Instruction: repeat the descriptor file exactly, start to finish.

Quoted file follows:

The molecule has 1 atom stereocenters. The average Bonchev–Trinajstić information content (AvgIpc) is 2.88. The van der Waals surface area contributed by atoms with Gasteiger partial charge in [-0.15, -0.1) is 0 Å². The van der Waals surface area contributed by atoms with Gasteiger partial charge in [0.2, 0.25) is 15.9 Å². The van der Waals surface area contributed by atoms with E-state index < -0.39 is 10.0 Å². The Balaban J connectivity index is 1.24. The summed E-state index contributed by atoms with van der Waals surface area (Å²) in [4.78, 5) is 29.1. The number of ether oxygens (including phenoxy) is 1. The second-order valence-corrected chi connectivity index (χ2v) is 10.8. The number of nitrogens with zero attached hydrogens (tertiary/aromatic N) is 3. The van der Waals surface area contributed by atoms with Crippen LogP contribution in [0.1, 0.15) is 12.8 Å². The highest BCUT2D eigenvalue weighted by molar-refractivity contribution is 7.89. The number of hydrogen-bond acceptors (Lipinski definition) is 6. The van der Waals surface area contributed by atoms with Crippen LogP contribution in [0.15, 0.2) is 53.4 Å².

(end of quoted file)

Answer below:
The molecule has 1 atom stereocenters. The average Bonchev–Trinajstić information content (AvgIpc) is 2.88. The van der Waals surface area contributed by atoms with Gasteiger partial charge in [-0.15, -0.1) is 0 Å². The van der Waals surface area contributed by atoms with Gasteiger partial charge in [0.2, 0.25) is 15.9 Å². The van der Waals surface area contributed by atoms with E-state index < -0.39 is 10.0 Å². The Balaban J connectivity index is 1.24. The summed E-state index contributed by atoms with van der Waals surface area (Å²) in [4.78, 5) is 29.1. The number of ether oxygens (including phenoxy) is 1. The second-order valence-corrected chi connectivity index (χ2v) is 10.8. The number of nitrogens with zero attached hydrogens (tertiary/aromatic N) is 3. The van der Waals surface area contributed by atoms with Crippen LogP contribution in [0.1, 0.15) is 12.8 Å². The highest BCUT2D eigenvalue weighted by molar-refractivity contribution is 7.89. The number of hydrogen-bond acceptors (Lipinski definition) is 6. The van der Waals surface area contributed by atoms with Crippen LogP contribution in [0.15, 0.2) is 53.4 Å².